2022 continues to be no place to hide for financial criminals anywhere in the world, as the son of a radical Muslim cleric is sent to prison for participating in a money laundering scam; the European Union considers suspending Vanuatu's visa waiver status to minimize money laundering risks presented by the state's 'golden passport' scheme; and Australian regulators broaden the scope of their probe into casino giant’s alleged AML failures.
Find out more on these stories below.
Son of infamous hate speech imam Abu Hamza jailed for money laundering
A Southwark Crown Court judge sentenced Ti-to Ibn-Sheikh, the son of notorious former Finsbury Park Imam Abu Hamza al-Masri, to three years and nine months in prison for his role in a money laundering operation worth nearly £350,000.
Mr Ibn-Sheikh’s involvement in the plot was to generate fake identities for numerous HSBC account holders in collusion with a bank insider which saw victims collectively lose £342,000 between May 2018 and December 2019.
When arrested in December 2019, Ibn-Sheikh had in his possession a bag containing:
- Identity documents, driving licenses and passports from the UK and several EU countries, which prosecutors told the court would be used create fake identities
- 12 iPhones, which the court heard were to generate different contact details for the fake identities
- 10 bank cards with different names
- £12,000 in cash
The defendant’s lawyer said on behalf of his client, who entered guilty pleas, that being the son of the radical Hamza had been challenging for Ibn-Sheikh, who changed his name from Mustafa Hamza Kamel as a result.
Hamza’s racially charged rhetoric saw him jailed in the UK in 2006 for inciting violence. He was then extradited to the USA to face terrorism charges in 2012, of which he was convicted in 2014. Sentenced the following year, Hamza is currently serving life without the possibility of parole in a Colorado prison.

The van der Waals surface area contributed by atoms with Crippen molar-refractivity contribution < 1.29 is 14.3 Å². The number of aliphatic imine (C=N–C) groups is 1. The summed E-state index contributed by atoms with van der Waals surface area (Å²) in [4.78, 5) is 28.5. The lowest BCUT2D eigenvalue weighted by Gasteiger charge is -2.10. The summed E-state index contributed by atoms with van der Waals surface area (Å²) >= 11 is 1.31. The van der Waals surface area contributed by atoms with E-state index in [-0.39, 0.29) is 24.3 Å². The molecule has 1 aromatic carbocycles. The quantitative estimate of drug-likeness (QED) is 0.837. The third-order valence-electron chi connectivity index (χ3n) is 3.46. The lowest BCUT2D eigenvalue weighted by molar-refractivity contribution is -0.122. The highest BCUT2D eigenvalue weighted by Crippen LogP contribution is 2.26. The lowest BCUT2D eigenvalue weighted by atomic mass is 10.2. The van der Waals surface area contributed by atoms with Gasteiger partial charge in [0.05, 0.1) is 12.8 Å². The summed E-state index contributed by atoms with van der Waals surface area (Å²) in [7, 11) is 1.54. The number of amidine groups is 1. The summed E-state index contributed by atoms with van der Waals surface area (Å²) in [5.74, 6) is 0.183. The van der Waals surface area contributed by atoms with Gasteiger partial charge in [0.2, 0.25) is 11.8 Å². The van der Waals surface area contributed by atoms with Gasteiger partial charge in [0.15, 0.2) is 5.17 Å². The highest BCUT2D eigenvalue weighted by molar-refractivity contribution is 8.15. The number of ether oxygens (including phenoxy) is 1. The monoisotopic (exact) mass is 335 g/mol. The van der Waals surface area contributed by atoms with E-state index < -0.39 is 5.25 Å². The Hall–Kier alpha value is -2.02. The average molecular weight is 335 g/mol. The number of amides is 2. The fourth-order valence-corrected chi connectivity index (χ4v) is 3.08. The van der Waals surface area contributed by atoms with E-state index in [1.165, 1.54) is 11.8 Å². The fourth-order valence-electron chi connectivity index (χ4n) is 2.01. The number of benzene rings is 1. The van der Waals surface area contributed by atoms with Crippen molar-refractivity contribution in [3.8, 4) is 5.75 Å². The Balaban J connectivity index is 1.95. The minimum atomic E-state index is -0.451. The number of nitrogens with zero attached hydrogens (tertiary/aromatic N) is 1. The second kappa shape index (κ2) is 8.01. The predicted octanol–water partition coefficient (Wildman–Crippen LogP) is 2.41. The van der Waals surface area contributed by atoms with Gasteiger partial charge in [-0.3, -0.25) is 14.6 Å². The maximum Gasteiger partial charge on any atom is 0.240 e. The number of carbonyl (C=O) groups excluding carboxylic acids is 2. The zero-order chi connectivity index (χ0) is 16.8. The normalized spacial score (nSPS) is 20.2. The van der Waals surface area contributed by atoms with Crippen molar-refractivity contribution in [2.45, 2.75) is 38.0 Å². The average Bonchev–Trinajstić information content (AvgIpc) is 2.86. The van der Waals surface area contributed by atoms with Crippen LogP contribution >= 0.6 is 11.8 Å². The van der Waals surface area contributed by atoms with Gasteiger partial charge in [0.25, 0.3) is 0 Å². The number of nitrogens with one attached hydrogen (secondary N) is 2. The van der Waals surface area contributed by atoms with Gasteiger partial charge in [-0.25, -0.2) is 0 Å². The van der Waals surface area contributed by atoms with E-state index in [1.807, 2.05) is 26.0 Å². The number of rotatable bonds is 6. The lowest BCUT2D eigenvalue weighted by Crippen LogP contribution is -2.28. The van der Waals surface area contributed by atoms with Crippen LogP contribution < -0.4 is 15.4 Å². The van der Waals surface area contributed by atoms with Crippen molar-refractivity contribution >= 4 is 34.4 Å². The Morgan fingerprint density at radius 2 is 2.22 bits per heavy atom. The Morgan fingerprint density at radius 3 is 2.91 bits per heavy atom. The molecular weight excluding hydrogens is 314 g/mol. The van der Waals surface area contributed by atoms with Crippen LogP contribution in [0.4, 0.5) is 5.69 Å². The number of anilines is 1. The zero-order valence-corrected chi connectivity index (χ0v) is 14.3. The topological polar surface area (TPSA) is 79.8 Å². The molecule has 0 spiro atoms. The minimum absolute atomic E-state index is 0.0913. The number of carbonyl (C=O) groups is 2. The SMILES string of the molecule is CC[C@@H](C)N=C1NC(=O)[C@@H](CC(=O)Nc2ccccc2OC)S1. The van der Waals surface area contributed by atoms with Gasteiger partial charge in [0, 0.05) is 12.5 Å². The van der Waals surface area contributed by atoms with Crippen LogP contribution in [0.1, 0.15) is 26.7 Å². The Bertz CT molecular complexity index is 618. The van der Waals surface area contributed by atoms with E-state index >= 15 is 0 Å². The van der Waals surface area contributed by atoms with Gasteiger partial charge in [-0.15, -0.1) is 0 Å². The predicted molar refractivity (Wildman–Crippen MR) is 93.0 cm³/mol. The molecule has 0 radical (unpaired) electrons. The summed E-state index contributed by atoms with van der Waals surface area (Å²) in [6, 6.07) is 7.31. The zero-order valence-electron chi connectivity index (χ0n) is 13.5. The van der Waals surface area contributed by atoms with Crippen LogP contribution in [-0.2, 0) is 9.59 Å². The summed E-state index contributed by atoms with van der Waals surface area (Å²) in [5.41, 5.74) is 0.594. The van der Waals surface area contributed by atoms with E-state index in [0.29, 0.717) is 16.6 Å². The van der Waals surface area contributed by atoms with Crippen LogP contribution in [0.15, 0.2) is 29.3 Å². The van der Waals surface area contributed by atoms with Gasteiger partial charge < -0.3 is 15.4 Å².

Crown Prosecution Service (CPS) Organised Crime Division spokesperson said of Ibn-Sheikh's sentence that “wherever possible the CPS will work with our law enforcement partners to bring money laundering cases before a court and any ill-gotten gains recovered.”
Read more on this story at the BBC.
EU cites money laundering risk of Vanuatu’s ‘golden passport’ scheme as it considers suspending visa waiver deal
The European Commission (EC) recommended the measure against the Republic of Vanuatu, an island state in the South Pacific with an estimated population of just over 300,000, on Wednesday.
Vanuatu’s ‘golden passport’ program incentivises investments of $130,000 (£94,740) from citizens of third-party countries in return for citizenship of the tiny nation. Holders of Republic of Vanuatu passports can travel in the EU without obtaining visas for up to 90 days in any 180-day period under current arrangements.
If EU member-states support the proposal, it will be the first time the 27-country bloc sanctions a country for running a so-called ‘golden passport' scheme. The EC, however, stated in the proposal that Vanuatu’s implementation of its “investor citizenship scheme” poses security and money laundering risks for the EU, noting four areas of concern:
- Citizenships granted to persons flagged on Interpol databases
- Application processing times too short for adequate security screening
- A negligible application rejection rate
- Successful applications by persons from EU visa-required countries
If passed by the EC, the partial suspension will apply to holders of passports issued on or after 25 May 2015. The proposal also recommended that if Vanuatu authorities can upgrade the application screening process to acceptable levels during the partial suspension period, the sanction should be lifted.
Read more on this story at Reuters.
Australian regulator intensifies probe into AML failures at Star casino owners
The Australian Transaction Reports and Analysis Centre (AUSTRAC) is broadening its investigations into alleged failures of The Star Entertainment Group Limited’s anti-money laundering controls.
AUSTRAC’s investigations into suspected AML breaches at the gambling and tourism giant focused only on the Star Sydney Casino, with Star being informed of the probe in June 2021.
Both The Star and its competitor in the gambling and tourism sector, Crown Resorts Limited, weathered a storm from both media and regulators over alleged AML failures and unethical practices during 2021. The Star owns and runs three casinos in two states, has a revenue of A$2,3bn (£1,22bn), and employs 8000.
Both The Star and Crown Resorts committed to phasing in cashless gambling at their Sydney casinos in May 2021 to comply with AML requirements.
The Star acknowledged the expansion of AUSTRAC’s probe into the efficacy of the company’s AML regime in an Australian Securities Exchange (ASX) announcement on Friday 14 January 2022. The casino operator noted that it “takes its anti-money laundering obligations very seriously and will fully co-operate with AUSTRAC in relation to its requests for information and documents and the investigation.”
Read more on this story at Sydney Morning Herald.
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